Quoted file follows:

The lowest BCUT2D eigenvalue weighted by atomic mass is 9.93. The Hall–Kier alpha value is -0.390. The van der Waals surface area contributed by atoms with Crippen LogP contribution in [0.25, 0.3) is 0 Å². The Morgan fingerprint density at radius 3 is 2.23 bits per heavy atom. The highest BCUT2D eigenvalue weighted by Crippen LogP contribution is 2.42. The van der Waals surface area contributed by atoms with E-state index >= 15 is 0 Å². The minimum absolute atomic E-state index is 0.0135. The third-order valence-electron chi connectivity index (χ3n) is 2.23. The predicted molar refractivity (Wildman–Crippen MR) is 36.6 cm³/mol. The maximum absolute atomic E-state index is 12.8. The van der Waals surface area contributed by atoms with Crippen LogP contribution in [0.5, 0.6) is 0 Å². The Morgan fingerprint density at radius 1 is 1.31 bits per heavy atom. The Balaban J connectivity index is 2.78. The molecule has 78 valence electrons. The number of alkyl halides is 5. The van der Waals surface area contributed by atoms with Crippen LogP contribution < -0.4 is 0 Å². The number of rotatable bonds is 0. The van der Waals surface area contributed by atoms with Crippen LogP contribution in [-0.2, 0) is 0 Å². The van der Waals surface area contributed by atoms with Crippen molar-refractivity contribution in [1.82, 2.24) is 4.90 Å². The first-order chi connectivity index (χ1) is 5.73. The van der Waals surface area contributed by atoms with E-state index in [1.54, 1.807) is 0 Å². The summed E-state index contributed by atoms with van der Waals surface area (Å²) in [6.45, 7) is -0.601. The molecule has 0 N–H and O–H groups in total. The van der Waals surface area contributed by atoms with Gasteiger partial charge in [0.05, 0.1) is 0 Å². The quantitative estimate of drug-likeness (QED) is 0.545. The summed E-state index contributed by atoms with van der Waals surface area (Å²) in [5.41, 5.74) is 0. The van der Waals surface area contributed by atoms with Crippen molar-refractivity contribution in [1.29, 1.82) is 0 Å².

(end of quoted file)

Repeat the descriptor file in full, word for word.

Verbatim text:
The lowest BCUT2D eigenvalue weighted by atomic mass is 9.93. The Hall–Kier alpha value is -0.390. The van der Waals surface area contributed by atoms with Crippen LogP contribution in [0.25, 0.3) is 0 Å². The Morgan fingerprint density at radius 3 is 2.23 bits per heavy atom. The highest BCUT2D eigenvalue weighted by Crippen LogP contribution is 2.42. The van der Waals surface area contributed by atoms with E-state index >= 15 is 0 Å². The minimum absolute atomic E-state index is 0.0135. The third-order valence-electron chi connectivity index (χ3n) is 2.23. The predicted molar refractivity (Wildman–Crippen MR) is 36.6 cm³/mol. The maximum absolute atomic E-state index is 12.8. The van der Waals surface area contributed by atoms with Crippen LogP contribution in [0.5, 0.6) is 0 Å². The Morgan fingerprint density at radius 1 is 1.31 bits per heavy atom. The Balaban J connectivity index is 2.78. The molecule has 78 valence electrons. The number of alkyl halides is 5. The van der Waals surface area contributed by atoms with Crippen LogP contribution < -0.4 is 0 Å². The number of rotatable bonds is 0. The van der Waals surface area contributed by atoms with Crippen LogP contribution in [-0.2, 0) is 0 Å². The van der Waals surface area contributed by atoms with Crippen molar-refractivity contribution in [1.82, 2.24) is 4.90 Å². The first-order chi connectivity index (χ1) is 5.73. The van der Waals surface area contributed by atoms with E-state index in [1.54, 1.807) is 0 Å². The summed E-state index contributed by atoms with van der Waals surface area (Å²) in [6.45, 7) is -0.601. The molecule has 0 N–H and O–H groups in total. The van der Waals surface area contributed by atoms with Gasteiger partial charge in [0.05, 0.1) is 0 Å². The quantitative estimate of drug-likeness (QED) is 0.545. The summed E-state index contributed by atoms with van der Waals surface area (Å²) in [5.41, 5.74) is 0. The van der Waals surface area contributed by atoms with Crippen molar-refractivity contribution in [1.29, 1.82) is 0 Å².